Last November, the suicide of Teddy Parker, Jr., a pastor of Bibb Mount Zion Baptist Church in Macon, Georgia, also made national headlines after Parker shot himself outside his home. Over the summer, Frank Page, a former president of the Southern Baptist Convention, released a book about his daughter, who took her own life in 2009.
Outside the religious community, mental illness and suicide have also become more common in the news. This year, a spate of suicides in the finance industry have rattled industry experts and mental health professionals. Last year, a Centers for Disease Control and Prevention report said that for the first time, more Americans are dying from suicide than car accidents. The same report said that suicides among people ages 35 to 64 rose nearly 30 percent between 1999 and 2010. And about one in four adults are believed to suffer from mental illness, according to statistics from the National Institute for Mental Health.
Still, the situation is especially dire among evangelicals, said Warren. Survey results from the Southern Baptist-affiliated nonprofit Lifeway Research, released in September, found that close to half of evangelical, fundamentalist and born-again Christians believe prayer and Bible study alone can solve mental illness. Among Americans as a whole, about one in three shared that view. Nevertheless, 68 percent of Americans said they believed they would be welcome in church if they were mentally ill.
"It's just not the case that faith or religious belief will inoculate or immunize a person against mental illness," said Aaron Kheriaty, an associate professor of psychiatry at the University of California Irvine School of Medicine, who co-authored The Catholic Guide to Depression and will speak at Saddleback on Friday. "We want to convince Christians that psychiatrists, religious leaders and mental health advocates, all of us can work hand in hand."
The Warrens, who have increasingly shared their mourning in public following a four-month retreat from public life after their son's death, hope their new mental health ministry can also be a lesson in how to cope with struggles of all kinds.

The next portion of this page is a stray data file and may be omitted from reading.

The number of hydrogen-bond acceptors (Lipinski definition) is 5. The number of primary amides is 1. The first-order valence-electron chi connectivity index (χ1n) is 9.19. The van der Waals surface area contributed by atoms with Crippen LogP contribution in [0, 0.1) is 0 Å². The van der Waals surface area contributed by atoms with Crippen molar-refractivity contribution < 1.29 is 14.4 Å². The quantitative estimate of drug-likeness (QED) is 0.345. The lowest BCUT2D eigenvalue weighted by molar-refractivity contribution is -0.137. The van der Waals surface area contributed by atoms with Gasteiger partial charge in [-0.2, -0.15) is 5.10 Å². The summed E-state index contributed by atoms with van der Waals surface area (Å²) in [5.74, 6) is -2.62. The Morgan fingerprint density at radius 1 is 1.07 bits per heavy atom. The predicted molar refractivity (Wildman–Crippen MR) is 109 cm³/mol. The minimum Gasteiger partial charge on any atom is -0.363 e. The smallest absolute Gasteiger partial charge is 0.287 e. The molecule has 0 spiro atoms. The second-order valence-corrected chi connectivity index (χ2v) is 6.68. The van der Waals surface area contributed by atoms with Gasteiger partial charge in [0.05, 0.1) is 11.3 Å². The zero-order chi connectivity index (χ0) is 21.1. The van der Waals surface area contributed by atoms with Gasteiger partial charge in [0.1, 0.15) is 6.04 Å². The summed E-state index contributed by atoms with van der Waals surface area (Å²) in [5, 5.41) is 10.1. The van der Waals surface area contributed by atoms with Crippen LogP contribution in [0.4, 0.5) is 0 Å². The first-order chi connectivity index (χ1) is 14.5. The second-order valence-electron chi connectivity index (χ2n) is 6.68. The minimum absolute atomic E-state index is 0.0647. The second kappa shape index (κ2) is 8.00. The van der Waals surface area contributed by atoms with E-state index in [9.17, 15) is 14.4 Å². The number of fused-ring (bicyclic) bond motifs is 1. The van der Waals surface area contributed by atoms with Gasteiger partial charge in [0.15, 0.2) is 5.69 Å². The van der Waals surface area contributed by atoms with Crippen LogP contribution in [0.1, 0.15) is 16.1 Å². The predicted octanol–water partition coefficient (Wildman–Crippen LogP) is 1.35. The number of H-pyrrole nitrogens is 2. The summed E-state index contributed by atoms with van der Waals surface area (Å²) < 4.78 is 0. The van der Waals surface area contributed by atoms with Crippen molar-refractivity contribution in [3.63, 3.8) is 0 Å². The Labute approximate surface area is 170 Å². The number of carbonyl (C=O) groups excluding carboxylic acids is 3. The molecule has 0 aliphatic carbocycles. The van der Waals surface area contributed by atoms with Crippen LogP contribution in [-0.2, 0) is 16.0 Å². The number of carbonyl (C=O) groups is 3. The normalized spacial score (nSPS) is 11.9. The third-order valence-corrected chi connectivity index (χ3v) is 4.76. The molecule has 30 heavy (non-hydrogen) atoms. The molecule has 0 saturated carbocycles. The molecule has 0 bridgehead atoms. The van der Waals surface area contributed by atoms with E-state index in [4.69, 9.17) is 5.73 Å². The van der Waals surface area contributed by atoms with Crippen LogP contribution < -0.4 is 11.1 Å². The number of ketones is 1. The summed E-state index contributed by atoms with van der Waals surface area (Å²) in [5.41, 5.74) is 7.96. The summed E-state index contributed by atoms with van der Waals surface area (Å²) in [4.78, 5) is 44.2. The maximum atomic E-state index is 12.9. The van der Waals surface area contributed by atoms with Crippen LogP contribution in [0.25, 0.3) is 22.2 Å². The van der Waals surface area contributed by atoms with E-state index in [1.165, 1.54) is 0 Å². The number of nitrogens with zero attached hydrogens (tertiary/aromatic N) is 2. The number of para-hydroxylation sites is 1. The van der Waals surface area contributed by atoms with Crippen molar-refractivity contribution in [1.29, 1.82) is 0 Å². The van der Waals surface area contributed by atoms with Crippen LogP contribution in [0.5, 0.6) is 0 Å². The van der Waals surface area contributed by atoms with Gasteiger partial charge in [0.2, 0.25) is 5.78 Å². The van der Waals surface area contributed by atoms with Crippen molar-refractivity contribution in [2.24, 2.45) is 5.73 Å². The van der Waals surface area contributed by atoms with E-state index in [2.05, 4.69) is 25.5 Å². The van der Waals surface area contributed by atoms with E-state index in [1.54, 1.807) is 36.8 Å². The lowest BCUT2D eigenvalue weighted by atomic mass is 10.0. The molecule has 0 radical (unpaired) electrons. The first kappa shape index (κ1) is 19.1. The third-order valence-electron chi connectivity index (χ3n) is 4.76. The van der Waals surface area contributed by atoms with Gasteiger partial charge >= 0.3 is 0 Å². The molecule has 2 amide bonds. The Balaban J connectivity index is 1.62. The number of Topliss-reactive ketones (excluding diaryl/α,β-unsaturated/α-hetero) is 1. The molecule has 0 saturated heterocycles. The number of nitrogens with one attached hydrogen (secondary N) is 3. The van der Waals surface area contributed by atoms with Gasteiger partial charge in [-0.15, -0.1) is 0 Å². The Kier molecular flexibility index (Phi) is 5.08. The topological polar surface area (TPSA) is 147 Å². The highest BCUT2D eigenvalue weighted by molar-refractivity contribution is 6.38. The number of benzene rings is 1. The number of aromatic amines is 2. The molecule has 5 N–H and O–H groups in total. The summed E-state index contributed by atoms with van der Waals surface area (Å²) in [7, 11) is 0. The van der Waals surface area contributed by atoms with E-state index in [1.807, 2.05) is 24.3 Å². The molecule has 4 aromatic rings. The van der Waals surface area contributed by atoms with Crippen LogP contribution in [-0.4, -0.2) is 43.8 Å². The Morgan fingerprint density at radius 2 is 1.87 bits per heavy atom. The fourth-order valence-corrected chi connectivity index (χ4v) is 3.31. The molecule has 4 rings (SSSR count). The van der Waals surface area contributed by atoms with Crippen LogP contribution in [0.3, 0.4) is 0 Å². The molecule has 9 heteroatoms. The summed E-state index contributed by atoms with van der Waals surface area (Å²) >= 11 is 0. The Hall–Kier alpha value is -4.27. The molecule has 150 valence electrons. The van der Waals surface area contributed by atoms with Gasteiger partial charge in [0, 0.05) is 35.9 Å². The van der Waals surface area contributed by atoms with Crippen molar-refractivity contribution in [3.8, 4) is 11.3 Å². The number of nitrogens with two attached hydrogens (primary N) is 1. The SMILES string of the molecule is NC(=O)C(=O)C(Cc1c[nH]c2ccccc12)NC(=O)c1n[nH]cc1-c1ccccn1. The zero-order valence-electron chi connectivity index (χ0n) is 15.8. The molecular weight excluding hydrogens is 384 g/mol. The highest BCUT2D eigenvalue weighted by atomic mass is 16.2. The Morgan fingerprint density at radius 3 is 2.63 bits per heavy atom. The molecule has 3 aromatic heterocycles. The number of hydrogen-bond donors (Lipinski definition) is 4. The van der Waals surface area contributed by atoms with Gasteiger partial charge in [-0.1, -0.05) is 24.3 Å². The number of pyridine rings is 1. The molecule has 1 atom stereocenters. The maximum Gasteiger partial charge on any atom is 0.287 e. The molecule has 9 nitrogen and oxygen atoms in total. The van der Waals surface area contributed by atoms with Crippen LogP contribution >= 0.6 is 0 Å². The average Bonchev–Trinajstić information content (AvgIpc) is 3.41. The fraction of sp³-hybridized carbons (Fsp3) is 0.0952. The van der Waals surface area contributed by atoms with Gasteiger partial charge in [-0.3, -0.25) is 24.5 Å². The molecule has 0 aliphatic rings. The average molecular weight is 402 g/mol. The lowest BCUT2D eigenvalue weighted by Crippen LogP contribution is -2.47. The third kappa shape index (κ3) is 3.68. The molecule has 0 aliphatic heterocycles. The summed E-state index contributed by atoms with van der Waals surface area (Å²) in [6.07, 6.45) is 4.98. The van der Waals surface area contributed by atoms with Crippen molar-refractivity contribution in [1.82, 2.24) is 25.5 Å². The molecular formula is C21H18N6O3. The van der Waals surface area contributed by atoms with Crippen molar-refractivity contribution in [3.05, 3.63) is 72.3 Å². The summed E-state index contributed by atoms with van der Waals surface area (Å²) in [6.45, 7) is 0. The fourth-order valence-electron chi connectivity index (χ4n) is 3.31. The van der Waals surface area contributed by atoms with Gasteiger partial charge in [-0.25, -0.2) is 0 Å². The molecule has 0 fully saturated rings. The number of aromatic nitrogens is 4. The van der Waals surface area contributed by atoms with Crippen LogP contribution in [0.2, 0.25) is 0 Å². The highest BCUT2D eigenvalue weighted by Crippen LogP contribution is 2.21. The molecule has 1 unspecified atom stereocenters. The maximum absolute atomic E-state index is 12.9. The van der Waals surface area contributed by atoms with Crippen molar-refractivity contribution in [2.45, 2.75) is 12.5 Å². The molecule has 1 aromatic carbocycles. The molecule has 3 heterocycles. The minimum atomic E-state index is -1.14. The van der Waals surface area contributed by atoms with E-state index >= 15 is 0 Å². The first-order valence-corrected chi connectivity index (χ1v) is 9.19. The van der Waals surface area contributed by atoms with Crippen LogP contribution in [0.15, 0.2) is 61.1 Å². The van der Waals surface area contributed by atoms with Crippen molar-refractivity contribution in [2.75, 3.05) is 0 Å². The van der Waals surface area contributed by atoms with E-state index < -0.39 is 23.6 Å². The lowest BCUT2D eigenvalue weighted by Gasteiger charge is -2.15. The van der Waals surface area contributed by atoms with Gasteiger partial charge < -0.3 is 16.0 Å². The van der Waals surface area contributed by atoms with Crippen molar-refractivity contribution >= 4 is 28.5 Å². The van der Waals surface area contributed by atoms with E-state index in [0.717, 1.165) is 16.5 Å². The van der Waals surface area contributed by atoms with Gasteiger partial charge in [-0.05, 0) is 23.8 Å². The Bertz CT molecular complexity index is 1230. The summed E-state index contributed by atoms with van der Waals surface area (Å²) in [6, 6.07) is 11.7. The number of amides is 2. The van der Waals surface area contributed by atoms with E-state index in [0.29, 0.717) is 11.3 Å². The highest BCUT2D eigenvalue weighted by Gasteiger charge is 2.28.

"Everyone is going through loss in life. Grief is God's gift to us. It's how we get through," said Warren. "There is no growth without change, and there is no change without loss."
"Does that mean I don't think every day about what it would be like to have Matthew back? Absolutely not," he added. "There is nothing wrong with asking 'why.' Even Jesus asked 'why' on the cross. But what do you do when you don't get an answer? Some things won't be explained in life."
Kay Warren, who will also speak at the conference, shared her own views in a recent Facebook post. The message, shared, "liked" and commented on by 80,000 people, told mourners that it's okay to take things slow, and urged friends and followers to be more understanding of how the death of a child can affect a parent's outlook.
"Mourners are encouraged to quickly move on, turn the corner, get back to work, think of the positive, be grateful for what is left, have another baby, and other unkind, unfeeling, obtuse and downright cruel comments," she wrote. "What does this say about us -- other than we’re terribly uncomfortable with death, with grief, with mourning, with loss -- or we’re so self-absorbed that we easily forget the profound suffering the loss of a child creates in the shattered parents and remaining children."
Later, she added: "April 5, 2013 has permanently marked us. It will remain the grid we pass everything across for an indeterminate amount of time ... maybe forever."